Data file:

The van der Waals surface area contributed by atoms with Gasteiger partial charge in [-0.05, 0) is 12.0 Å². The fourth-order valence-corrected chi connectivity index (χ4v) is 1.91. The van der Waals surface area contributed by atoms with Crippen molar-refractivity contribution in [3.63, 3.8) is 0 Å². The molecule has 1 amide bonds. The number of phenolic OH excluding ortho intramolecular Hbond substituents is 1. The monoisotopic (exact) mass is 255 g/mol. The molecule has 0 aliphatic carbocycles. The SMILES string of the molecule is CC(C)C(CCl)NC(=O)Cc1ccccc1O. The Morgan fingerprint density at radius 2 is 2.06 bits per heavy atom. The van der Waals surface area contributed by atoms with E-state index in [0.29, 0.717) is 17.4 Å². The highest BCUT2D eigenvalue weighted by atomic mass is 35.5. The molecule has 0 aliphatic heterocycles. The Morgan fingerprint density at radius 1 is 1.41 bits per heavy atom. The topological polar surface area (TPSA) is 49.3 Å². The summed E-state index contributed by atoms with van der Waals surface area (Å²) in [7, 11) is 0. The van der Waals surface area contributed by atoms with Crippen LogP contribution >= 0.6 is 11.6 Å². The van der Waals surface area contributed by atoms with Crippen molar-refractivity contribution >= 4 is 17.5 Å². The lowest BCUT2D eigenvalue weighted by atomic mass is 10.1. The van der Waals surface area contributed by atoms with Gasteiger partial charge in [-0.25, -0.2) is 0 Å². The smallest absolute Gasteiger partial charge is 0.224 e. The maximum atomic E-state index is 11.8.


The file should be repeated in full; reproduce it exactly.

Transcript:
The van der Waals surface area contributed by atoms with Gasteiger partial charge in [-0.05, 0) is 12.0 Å². The fourth-order valence-corrected chi connectivity index (χ4v) is 1.91. The van der Waals surface area contributed by atoms with Crippen molar-refractivity contribution in [3.63, 3.8) is 0 Å². The molecule has 1 amide bonds. The number of phenolic OH excluding ortho intramolecular Hbond substituents is 1. The monoisotopic (exact) mass is 255 g/mol. The molecule has 0 aliphatic carbocycles. The SMILES string of the molecule is CC(C)C(CCl)NC(=O)Cc1ccccc1O. The Morgan fingerprint density at radius 2 is 2.06 bits per heavy atom. The van der Waals surface area contributed by atoms with E-state index in [0.29, 0.717) is 17.4 Å². The highest BCUT2D eigenvalue weighted by atomic mass is 35.5. The molecule has 0 aliphatic heterocycles. The Morgan fingerprint density at radius 1 is 1.41 bits per heavy atom. The topological polar surface area (TPSA) is 49.3 Å². The summed E-state index contributed by atoms with van der Waals surface area (Å²) in [7, 11) is 0. The van der Waals surface area contributed by atoms with Crippen LogP contribution >= 0.6 is 11.6 Å². The van der Waals surface area contributed by atoms with Crippen molar-refractivity contribution >= 4 is 17.5 Å². The lowest BCUT2D eigenvalue weighted by atomic mass is 10.1. The van der Waals surface area contributed by atoms with Gasteiger partial charge in [-0.25, -0.2) is 0 Å². The smallest absolute Gasteiger partial charge is 0.224 e. The maximum atomic E-state index is 11.8.